Written by Sarah

Everyone is going to want to talk about Jennifer Aniston and her daring new career as a supporting actress in mediocre comedies, but I don’t care about that. That’s what Aniston has been all along, she just insisted on trying to be a leading lady, which she isn’t. Aniston is a TV lead/supporting movie actress. Know thy place.

What I do want to talk about is Colin Farrell’s comeback. When Farrell came onto the scene in 2000 with Tigerland, a lot of people thought he’d be that once-in-a-generation star, the next Brad Pitt or Harrison Ford, etc. But Farrell’s loveable bad-boy ways became destructive bad-boy ways, and though Farrell never stopped working, his career took a turn toward the gutter over the last several years (exception—In Bruges, which reminded everyone of why Farrell was special in the first place). But then in 2009, he had a solid cameo in Crazy Heart, and a leading role in the sweet, if mediocre, Ondine. It suddenly seemed like Farrell was back on track.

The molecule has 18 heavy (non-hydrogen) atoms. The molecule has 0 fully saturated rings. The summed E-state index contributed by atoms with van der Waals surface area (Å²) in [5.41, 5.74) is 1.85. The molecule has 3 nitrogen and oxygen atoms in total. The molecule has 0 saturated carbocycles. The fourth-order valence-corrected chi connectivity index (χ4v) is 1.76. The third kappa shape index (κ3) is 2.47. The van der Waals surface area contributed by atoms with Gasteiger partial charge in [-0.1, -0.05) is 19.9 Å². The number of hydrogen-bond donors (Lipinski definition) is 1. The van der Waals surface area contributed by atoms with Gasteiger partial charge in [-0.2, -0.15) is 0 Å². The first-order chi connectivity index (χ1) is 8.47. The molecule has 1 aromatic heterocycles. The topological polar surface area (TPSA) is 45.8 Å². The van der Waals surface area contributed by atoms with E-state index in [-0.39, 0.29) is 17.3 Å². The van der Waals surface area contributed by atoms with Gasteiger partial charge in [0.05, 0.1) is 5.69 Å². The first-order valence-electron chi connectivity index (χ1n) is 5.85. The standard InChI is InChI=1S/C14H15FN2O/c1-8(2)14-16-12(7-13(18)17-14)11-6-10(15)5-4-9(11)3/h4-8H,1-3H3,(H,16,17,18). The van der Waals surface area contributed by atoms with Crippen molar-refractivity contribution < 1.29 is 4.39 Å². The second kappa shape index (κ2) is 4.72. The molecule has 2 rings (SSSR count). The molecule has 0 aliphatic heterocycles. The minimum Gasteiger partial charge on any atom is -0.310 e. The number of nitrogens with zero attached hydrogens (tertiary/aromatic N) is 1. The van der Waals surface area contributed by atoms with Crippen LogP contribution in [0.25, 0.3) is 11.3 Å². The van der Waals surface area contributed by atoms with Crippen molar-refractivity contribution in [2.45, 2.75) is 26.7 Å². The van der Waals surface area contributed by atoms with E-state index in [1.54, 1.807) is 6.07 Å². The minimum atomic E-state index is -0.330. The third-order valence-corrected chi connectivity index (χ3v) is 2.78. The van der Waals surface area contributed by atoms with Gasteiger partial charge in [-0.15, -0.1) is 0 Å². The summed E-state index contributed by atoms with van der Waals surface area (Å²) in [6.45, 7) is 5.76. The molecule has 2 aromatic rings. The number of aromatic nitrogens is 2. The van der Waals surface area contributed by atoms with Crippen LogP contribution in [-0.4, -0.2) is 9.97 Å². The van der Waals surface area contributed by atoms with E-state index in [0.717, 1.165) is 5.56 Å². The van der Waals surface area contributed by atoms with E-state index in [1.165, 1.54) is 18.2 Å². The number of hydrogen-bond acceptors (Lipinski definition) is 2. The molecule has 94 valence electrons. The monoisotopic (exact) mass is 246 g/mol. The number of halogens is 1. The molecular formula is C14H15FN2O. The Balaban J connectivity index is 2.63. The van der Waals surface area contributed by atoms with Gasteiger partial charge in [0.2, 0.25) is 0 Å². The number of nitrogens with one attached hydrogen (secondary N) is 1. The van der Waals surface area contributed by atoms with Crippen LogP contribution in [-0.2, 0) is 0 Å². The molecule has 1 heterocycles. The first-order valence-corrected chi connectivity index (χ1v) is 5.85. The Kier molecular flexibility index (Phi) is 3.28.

And he is. Since 2009 he’s been working in ensembles (The Way Back) or on smaller projects with quality people (London Boulevard with Keira Knightley). Horrible Bosses puts him back into an ensemble, starring opposite Jason Bateman, Jason Sudeikis (so overrated), It’s Always Sunny in Philadelphia’s Charlie Day, Aniston, Kevin Spacey and Jamie Foxx. And it’s a comedy! I’m trying to think of when I’ve ever seen Farrell in a comedy and all I can come up with is SWAT, which wasn’t funny on purpose. This is a great move for Farrell. This is about diversity, the willingness to look dumb, and the kind of ego-crushing styling that is only funnier when applied to outrageously handsome people—the sorts of things that let people know you’ve checked your ego at the door and are serious about rebuilding your career. Next up is a remake of Fright Night (horror! This really is a whole new Farrell), and the reboot of Total Recall, which is kind of scary since that’s the sort of movie that stalled out his career previously.

As for Horrible Bosses—yeah, I’m down. It looks funny. Not over the top crazy funny, but funny enough. Bateman particularly is excellent in this kind of stuff. It’s basically just Strangers on a Train but with laughs. Based on the trailer, seems like that’s working out fairly well for them.